The decision of where to place a corporation’s monies falls clearly within the business judgment rule, absent self-dealing or other independence issues. For example, until the week of the bank’s failure, SVB was regarded as a large and stable bank. The rapidity and surprising nature of its decline only underscores that a decision to place funds with the bank was a reasonable decision that a court would not second guess. But should such a suit be filed, D&O policies would typically respond to defend against the claim.
Most boards or audit committees regularly review things like where cash deposits are being held, how cash is being invested, whether cash is being swept off book into instruments that are held at other institutions, and the like. In the case that you are, in fact, sued over these decisions, you will be glad if your board minutes reflect these normal discussions in reasonable detail.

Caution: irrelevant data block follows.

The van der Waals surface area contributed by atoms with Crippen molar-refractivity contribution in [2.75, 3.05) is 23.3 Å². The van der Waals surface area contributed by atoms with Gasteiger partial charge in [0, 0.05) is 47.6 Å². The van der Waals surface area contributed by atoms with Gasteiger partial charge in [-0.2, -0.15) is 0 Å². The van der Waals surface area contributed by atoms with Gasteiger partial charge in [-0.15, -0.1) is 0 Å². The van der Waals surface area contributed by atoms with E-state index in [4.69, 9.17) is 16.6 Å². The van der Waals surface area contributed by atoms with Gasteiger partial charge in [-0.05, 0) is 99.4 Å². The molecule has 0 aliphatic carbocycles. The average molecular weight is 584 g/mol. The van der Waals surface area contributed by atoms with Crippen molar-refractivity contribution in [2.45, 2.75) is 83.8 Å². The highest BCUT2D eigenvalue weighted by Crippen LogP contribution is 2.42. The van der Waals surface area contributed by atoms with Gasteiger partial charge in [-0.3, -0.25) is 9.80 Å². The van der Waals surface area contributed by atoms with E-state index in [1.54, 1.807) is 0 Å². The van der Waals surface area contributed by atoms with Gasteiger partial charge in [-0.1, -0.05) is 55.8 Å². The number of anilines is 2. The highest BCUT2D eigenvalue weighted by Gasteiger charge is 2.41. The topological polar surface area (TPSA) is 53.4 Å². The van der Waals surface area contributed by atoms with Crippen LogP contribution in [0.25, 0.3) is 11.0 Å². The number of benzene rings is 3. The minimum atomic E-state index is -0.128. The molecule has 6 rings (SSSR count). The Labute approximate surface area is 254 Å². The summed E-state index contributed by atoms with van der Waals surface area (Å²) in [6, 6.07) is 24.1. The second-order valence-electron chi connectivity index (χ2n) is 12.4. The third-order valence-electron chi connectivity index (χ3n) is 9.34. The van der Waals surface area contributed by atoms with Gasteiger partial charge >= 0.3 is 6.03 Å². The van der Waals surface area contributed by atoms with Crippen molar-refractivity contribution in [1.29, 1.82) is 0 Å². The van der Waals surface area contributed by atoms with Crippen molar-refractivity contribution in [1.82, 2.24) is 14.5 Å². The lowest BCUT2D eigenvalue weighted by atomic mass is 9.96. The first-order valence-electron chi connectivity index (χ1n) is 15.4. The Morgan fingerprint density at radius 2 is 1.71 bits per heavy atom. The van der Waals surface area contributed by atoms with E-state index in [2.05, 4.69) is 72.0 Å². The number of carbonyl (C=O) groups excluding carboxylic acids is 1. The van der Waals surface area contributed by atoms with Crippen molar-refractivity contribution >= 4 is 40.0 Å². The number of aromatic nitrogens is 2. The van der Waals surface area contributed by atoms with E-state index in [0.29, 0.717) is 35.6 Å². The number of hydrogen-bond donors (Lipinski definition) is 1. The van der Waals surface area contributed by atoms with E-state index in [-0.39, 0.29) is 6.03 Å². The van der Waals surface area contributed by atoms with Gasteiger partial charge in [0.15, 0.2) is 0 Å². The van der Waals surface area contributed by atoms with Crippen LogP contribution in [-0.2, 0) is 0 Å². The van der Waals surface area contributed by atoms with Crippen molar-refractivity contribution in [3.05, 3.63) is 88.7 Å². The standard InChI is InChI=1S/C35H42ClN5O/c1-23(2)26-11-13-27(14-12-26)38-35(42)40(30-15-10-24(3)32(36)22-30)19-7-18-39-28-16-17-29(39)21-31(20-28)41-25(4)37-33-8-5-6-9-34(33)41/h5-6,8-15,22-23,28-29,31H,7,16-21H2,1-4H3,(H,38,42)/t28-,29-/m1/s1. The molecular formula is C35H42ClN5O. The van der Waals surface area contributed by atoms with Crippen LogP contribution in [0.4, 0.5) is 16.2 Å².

What if a bank failure leads to the bankruptcy of my company? Would my D&O insurance policy provide any protection?
Bankruptcy may be a possibility for some companies impacted by a bank failure. To the extent that creditors were to sue directors and officers for breaching their fiduciary duties, the Side A portion of the D&O insurance policy should respond to advance legal defense costs on a first dollar, no deductible basis. Just as with shareholders, however, a creditor suit for a fiduciary duty breach premised on the idea that it was somehow unreasonable to put corporate funds in a bank that unexpectedly failed is unlikely to be successful.
I have heard that as a director or officer, I could be criminally liable for failure to pay my employees their wages. Will my insurance policies respond if the state or my employees sue me because I can’t make payroll due to an unexpected bank failure?
First, contrary to what some have suggested, it is unlikely that the state attorney general would immediately pursue officers and directors of companies that are unable to make payroll due to the unexpected failure of a bank.
Having said that, directors and officers finding themselves in this type of difficult situation must produce a responsible plan that may include furloughs and the like to avoid having employees work without being able to pay them. You will want to speak with your lawyers about executing such a plan as expeditiously as possible. This is the best way to address director and officer liability issues that can arise in the context of the wind-down of a company.